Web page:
Mr Barzani played a key role in establishing the Kurdistan Front, an umbrella organisation of political parties of Kurdistan. Following the 1991 Gulf War, Mr Barzani coordinated the Kurdistan Front to support the uprising of Kurdish people in March of that year, leading to Saddam Hussein withdrawing his administration. The first ever free and fair election in any part of Iraq was held in the Kurdistan Region in May 1992, establishing the first Kurdistan National Assembly and the KRG.
After an armed power struggle between the KDP and PUK in the mid-1990s, Mr Barzani and Mr Jalal Talabani, leader of the PUK, signed the Washington Agreement peace settlement of 1998. Learning from this painful experience, both parties became committed to reaching consensus and developing institutions, so that they would never again resort to intra-Kurdish armed conflict.
Home and family President Barzani wrote the book Mustafa Barzani and the Kurdish Liberation Movement. He is an avid reader and has a special interest in history, politics, the military and sport. He is fluent in Kurdish, Arabic and Persian, and understands English. He is married with eight children.
Mr Barzani has felt at close hand the harm done by violent dictatorial rule. The former Ba’ath regime killed three of his brothers, and 32 members of his family were among the 8,000 Barzani men and boys who ‘disappeared’ in 1983. His ancestral village of Barzan was destroyed 16 times by successive Iraqi regimes. He has consistently worked for Iraqi democracy and to protect the rights of the people of the Kurdistan Region, so that all may enjoy a better future.
Relocated from mistitled page
This was posted by User:Nadiahand to a new page on Masrour Barzani but with the surname in lower case. I have deleted the new page and posted a note to the new user explaining our referencing standards.--Bob Burton 16:35, 14 September 2008 (EDT)
Masrour Barzani is a member of the Kurdistan Democratic Party leadership, son of the current Kurdistan Region President Masoud Barzani, and director of security and intelligence for the Kurdistan Region in Iraq. He is an expert on regional security issues, counter-terrorism, Iraqi politics, and the Kurds. He is fluent in English and Kurdish.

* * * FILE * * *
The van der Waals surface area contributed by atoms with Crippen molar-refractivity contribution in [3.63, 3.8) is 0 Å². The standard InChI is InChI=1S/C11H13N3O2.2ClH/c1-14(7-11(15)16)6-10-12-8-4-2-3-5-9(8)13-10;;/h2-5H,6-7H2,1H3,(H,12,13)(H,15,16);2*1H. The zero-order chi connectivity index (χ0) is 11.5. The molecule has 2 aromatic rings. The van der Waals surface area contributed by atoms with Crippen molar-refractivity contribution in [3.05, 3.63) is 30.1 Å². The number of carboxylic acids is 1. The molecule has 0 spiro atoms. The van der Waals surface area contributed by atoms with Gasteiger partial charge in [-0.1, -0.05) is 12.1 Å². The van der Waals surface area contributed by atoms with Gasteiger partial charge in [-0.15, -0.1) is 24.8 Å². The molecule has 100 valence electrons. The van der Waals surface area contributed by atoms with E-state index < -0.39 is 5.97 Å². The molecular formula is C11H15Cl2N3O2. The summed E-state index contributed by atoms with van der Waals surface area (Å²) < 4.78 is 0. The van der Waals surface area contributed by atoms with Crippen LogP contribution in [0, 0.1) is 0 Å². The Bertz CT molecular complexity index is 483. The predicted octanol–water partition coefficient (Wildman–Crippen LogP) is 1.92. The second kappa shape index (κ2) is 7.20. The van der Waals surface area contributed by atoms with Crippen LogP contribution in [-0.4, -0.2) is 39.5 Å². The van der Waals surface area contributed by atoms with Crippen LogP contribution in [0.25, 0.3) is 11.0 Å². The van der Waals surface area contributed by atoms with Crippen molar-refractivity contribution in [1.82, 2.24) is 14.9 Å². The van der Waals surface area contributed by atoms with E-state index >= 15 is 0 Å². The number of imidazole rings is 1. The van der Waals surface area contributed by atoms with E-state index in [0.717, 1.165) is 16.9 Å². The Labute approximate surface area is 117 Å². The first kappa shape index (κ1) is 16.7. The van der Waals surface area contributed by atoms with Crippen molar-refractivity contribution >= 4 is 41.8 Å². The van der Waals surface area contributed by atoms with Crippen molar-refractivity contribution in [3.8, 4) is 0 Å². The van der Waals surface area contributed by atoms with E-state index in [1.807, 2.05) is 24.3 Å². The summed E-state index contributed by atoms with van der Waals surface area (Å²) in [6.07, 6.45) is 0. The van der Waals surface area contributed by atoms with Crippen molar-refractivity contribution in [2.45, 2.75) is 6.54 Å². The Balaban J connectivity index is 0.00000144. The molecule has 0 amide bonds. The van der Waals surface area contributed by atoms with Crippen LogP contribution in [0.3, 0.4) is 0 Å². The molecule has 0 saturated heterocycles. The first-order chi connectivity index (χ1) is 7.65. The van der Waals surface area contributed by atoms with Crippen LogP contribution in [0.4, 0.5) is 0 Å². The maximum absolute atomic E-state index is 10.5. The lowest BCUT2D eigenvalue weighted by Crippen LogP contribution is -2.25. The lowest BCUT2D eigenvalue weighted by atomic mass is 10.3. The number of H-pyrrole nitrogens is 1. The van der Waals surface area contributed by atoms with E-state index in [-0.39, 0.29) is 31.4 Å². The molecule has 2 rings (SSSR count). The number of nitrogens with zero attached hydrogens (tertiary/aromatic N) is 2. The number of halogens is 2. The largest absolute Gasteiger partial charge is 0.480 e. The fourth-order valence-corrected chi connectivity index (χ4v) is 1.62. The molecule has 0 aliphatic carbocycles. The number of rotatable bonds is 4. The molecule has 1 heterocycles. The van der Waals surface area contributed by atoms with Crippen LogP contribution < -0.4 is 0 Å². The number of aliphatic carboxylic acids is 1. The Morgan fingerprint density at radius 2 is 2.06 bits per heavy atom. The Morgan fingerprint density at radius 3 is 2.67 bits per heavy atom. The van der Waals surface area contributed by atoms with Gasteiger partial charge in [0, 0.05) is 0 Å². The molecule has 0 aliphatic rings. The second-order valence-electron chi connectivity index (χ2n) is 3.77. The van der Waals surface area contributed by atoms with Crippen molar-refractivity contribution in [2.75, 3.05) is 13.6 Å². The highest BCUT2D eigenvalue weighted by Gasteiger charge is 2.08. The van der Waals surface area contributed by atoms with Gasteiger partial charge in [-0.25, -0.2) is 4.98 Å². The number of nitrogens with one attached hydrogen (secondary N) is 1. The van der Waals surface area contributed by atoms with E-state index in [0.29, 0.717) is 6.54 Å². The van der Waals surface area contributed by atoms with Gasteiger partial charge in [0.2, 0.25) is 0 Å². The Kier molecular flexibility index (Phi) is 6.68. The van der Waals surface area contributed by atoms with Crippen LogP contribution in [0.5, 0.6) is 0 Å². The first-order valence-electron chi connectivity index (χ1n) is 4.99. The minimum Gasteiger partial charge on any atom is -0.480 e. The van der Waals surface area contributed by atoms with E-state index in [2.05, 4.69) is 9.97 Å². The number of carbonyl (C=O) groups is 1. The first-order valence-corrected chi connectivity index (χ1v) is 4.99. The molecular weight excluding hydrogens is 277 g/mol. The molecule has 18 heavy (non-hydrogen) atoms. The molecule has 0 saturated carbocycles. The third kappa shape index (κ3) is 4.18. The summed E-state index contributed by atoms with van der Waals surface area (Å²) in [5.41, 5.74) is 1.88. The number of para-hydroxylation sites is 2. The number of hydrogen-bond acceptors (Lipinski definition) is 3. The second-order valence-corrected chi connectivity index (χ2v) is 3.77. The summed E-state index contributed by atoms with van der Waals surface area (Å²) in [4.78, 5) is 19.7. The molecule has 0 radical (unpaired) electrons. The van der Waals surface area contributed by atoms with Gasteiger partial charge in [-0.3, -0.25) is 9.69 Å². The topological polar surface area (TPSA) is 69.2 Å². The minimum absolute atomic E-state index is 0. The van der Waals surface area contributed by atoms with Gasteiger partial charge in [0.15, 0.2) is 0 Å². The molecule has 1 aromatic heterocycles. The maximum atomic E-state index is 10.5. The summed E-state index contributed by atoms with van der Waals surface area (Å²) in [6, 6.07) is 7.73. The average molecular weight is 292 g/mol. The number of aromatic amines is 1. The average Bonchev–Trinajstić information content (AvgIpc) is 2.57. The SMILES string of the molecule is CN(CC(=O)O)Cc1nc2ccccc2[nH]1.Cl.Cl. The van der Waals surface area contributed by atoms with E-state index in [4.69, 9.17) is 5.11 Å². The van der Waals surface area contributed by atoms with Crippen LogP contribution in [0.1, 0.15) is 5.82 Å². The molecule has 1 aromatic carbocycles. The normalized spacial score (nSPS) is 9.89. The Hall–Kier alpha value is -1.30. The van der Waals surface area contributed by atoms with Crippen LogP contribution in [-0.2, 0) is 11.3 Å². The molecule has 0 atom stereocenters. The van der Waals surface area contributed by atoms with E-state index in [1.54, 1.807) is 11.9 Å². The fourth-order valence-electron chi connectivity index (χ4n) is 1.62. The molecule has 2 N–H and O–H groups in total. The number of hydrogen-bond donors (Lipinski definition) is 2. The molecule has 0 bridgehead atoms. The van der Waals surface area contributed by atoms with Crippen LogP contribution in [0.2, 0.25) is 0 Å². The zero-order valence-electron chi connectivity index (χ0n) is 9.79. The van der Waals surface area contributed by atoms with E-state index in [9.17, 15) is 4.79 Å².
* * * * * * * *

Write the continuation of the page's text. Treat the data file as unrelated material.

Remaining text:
He joined the Kurdish resistance fighters, known as peshmerga or “those who face death,” in 1985 at the age of 16. As such, he was an active participant in the infamous Battle of Khwakurk against Saddam’s army in 1988. He also participated in the 1991 uprising against Saddam after the first Gulf War and filmed both events.
Despite this irregular childhood given the tumultuous nature of the Kurdish resistance, Mr. Barzani was able to complete his high school education in Iran. After seeing peace restored to the region in 1992, he went to London for a year long course in English. Having successfully completed this, he continued on to receive a bachelor’s degree with honors in International Studies from the American University in Washington, DC. During his time in Washington, Mr. Barzani was actively involved in improving understanding of the Kurdish plight in America as KDP Representative for External Affairs and became known for his studious nature, rarely appearing around campus without a highlighter and study material. In 1998, he returned to Kurdistan and was elected by the KDP's 12th Congress to the Central Committee. Later that same year he became part of the Kurdistan Democratic Party Leadership before receiving his current appointment as General Director of Intelligence.
Mr. Barzani is married and has 2 children, one son and one daughter. He currently resides in Erbil, Kurdistan Region, Iraq.